on Microeconomics 
By:  Matthew Backus; Andrew Little 
Abstract:  Experts with reputational concerns, even good ones, are averse to admitting what they don’t know. This diminishes our trust in experts and, in turn, the role of science in society. We model the strategic communication of uncertainty, allowing for the salient reality that some questions are illposed or unanswerable. Combined with a new use of Markov sequential equilibrium, our model sheds new light on old results about the challenge of getting experts to admit uncertainty – even when it is possible to check predictive success. Moreover, we identify a novel solution: checking features of the problem itself that only good experts will infer – in particular, whether the problem is answerable – allows for equilibria where uninformed experts do say “I Don’t Know.” 
JEL:  D8 D83 L22 
Date:  2018–09 
URL:  http://d.repec.org/n?u=RePEc:nbr:nberwo:24994&r=mic 
By:  Smirnov, Vladimir; Wait, Andrew 
Abstract:  We examine innovation as a marketentry timing game with complete information and observable actions. We allow for heterogenous payoffs between players, and for a leader's payoff functions to be multipeaked and nonmonotonic. Assuming that the follower's payoff is nonincreasing with the time of the leader's entry, we characterize all purestrategy subgame perfect equilibria for the twoplayer asymmetric model, showing that there are at most two equilibria. Firm heterogeneity allows for equilibria with different characteristics than previously examined in the literature. For example, a fi rm may wish to enter earlier blocking its rival's entry, so as to avoid an anticipated lower future payoff if it waited. A notable feature of this blocking equilibrium is that rents need not be equalized between the leader and follower. We also show that if the followers' payoffs are nonmonotonic, the iterative incentives to block each other's product launch may lead to starkly inefficient early entry in a continuous version of the centipede game. 
Keywords:  timing games; blocking entry; innovation. 
Date:  2018–09 
URL:  http://d.repec.org/n?u=RePEc:syd:wpaper:201805&r=mic 
By:  Florian Hoffmann; Roman Inderst; Sergey Turlo 
Abstract:  Embedding consumer experimentation with a product or service into a market environment, we find that unregulated contracts induce too little returns or cancellations, as they do not internalize a pecuniary externality on other firms in the market. Forcing firms to let consumers learn longer by imposing a commonly observed statutory minimum cancellation or refund period is socially efficient only when firms appropriate much of the market surplus, while it backfires otherwise. Interestingly, cancellation rights are a poor predictor of competition, as in the unregulated outcome firms grant particularly generous rights when competition is neither too low nor too high. The overarching theme of our analysis is that both the individual benefits and the welfare consequences of (consumer) experimentation depend crucially on the consumer's reservation value, which is endogenous in a market environment.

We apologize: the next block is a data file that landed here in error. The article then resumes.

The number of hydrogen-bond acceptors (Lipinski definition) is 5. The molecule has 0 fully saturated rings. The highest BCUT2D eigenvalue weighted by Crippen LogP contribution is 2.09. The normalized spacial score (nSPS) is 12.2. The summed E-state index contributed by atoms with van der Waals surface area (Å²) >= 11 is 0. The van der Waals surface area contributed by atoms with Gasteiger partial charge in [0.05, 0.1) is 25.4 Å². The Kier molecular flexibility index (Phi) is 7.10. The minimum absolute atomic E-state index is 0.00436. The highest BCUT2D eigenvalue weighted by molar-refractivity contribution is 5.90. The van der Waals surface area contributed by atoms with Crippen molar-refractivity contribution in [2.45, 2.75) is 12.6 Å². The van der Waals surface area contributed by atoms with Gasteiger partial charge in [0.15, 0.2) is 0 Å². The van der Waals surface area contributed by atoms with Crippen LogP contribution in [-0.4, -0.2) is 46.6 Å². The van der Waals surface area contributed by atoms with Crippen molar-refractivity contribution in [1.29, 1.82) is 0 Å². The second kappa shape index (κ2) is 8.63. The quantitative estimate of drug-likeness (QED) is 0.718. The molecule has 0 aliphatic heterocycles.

Keywords:  Consumer experimentation, cancellation rights, market equilibrium, externality, regulation, consumer protection 
JEL:  D82 D86 L51 
Date:  2018–10 
URL:  http://d.repec.org/n?u=RePEc:bon:boncrc:crctr224_045_2018&r=mic 
By:  David K Levine; Andrea Mattozzi; Salvatore Modica 
Date:  2018–10–01 
URL:  http://d.repec.org/n?u=RePEc:cla:levarc:786969000000001489&r=mic 
By:  Jullien, Bruno; Lefouili, Yassine 
Abstract:  We investigate the impact of a horizontal merger between two competitors on their incentives to develop new products. We show that a merger raises the incentives to innovate if and only if the merged entity's incremental gain from a second innovation is larger than the individual profit of an innovator when both firms innovate in the nomerger scenario. Applying this result to the Hotelling model, we find that a merger spurs innovation and can be beneficial to consumers if the degree of product differentiation is positive but not too high. 
Keywords:  Merger Policy; Product Innovation; R&D Investments 
JEL:  K21 L13 L40 
Date:  2018–08 
URL:  http://d.repec.org/n?u=RePEc:tse:wpaper:32923&r=mic 
By:  Dimitrios Xefteris 
Abstract:  We study a general multiparty model of plurality rule elections with costly participation, and prove that strategic voting that is, situations in which some voters abandon their most preferred alternative and vote strategically for the serious contender they like most may emerge in equilibrium; just like when participation is costless/compulsory (Palfrey, 1988). This is contrary to recent claims that strategic voting cannot occur when participation is costly (e.g. Arzumanyan and Polborn, 2017) and establishes that the Duverger’s psychological effect is present in a much larger set of cases than currently believed.